Borderline Personality Disorder as a Co-Occurring Issue With Eating Disorders

Woman struggling body image

It is not uncommon to see more than one mental illness develop in a person who may be susceptible. Borderline personality disorder (BPD) is no exception, as this particular condition sees high rates of other co-occurring mental disorders, such as eating disorders, mood disorders, anxiety disorders, and other behavioral disorders, which may include substance abuse.

According to the Substance Abuse and Mental Health Services Administration, estimates of BPD prevalence in the United States population ranges from 1.6 percent to 5.9 percent [1]. BPD is classified as a personality disorder and is characterized by several behaviors, including impulsive acts that can be hurtful to oneself, episodes of intense anger or difficulty controlling anger, and temporary feelings of paranoia.

Understanding the Connection Between BPD and Eating Disorders

Another common characteristic associated with BPD is the experience of childhood trauma, including neglect, early parental loss, or physical/sexual abuse [1]. Some of the symptoms experienced with BPD may also overlap with other mental illnesses, commonly bipolar disorder, post-traumatic stress disorder, and eating disorders.

Eating disorders arise from the combination of both biological and environmental factors and may have similar roots as BPD, which can make a person susceptible to develop co-occurring mental illnesses.

The psychological, emotional and mental symptoms associated with BPD can feed into the maladaptive and chronic behaviors of eating disorders. For example, a person with BPD who may experience chronic feelings of emptiness may look to a tangible substance, like food, to numb this feeling.

Woman reflectionSimilarly, an individual with BPD who engages in impulsive acts may be more inclined to binging/purging behaviors that are associated with bulimia. There are many more abnormal and dangerous eating disorder behaviors that a person with BPD may engage in for various reasons, including self-punishment, attempting to regulate emotions, express anger, or even relieve emotional pain.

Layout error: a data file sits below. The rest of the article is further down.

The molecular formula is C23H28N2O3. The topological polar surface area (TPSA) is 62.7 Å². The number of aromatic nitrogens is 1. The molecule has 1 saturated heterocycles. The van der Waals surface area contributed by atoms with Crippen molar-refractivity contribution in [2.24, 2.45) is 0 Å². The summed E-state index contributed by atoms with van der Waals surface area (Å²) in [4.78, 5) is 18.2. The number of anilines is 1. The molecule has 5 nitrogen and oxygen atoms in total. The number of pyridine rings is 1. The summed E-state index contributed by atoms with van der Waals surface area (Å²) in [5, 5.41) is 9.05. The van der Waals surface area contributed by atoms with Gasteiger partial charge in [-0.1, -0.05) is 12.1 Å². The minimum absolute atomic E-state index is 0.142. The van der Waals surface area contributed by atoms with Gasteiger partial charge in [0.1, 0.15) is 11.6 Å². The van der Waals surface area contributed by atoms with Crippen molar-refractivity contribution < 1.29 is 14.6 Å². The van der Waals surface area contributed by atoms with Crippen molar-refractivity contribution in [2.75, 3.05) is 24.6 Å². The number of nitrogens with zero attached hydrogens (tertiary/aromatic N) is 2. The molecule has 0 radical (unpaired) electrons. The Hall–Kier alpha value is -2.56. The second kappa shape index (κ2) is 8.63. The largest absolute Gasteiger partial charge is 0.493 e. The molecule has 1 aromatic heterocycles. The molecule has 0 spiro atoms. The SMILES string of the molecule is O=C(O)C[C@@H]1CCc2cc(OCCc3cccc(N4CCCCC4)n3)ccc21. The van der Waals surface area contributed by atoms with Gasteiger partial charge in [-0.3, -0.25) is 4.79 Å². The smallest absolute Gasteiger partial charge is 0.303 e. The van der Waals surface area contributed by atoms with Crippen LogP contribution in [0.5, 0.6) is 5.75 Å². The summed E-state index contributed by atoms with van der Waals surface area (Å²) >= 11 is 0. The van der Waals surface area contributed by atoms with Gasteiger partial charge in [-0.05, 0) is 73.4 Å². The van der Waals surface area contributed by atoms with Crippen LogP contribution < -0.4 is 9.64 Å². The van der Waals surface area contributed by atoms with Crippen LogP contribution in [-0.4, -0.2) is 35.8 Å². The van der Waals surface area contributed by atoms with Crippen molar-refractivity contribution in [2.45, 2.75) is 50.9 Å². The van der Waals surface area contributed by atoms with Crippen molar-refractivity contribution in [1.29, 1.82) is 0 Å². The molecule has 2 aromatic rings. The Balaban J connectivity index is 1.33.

Finding Professional Help

The combination of both BPD and eating disorders can be deadly if left untreated and without the intervention of treatment specialists, including coordinated efforts from multiple providers. While many eating disorder treatment facilities often coordinated care for individuals struggling with co-occurring mental illnesses, it is important to inquire about this in search for treatment. Recruiting professional help can be instrumental in improving the prognosis.

Community Discussion – Share Your Thoughts Here!

If you or a loved one has struggled with BPD, what resources were helpful for your recovery?

Crystal Headshot 2About the Author: Crystal is a Masters-level Registered Dietitian Nutritionist (RDN) with a specialty focus in eating disorders, maternal/child health and wellness, and intuitive eating. Combining clinical experience with a love of social media and writing, Crystal serves as the Director of Content and Social Media for Eating Disorder Hope/Addiction Hope, where her passion to help others find recovery and healing is integrated into each part of her work.

As a Certified Intuitive Eating Counselor, Crystal has dedicated her career to helping others establish a healthy relationship with food and body through her work with EDH/AH and nutrition private practice.


[1]: An Introduction to Co-Occurring Borderline Personality Disorder and Substance Use Disorders, Accessed 12 December 2016

The opinions and views of our guest contributors are shared to provide a broad perspective of eating disorders. These are not necessarily the views of Eating Disorder Hope, but an effort to offer discussion of various issues by different concerned individuals.

We at Eating Disorder Hope understand that eating disorders result from a combination of environmental and genetic factors. If you or a loved one are suffering from an eating disorder, please know that there is hope for you, and seek immediate professional help.

Last Updated & Reviewed By: Jacquelyn Ekern, MS, LPC on December 14, 2016
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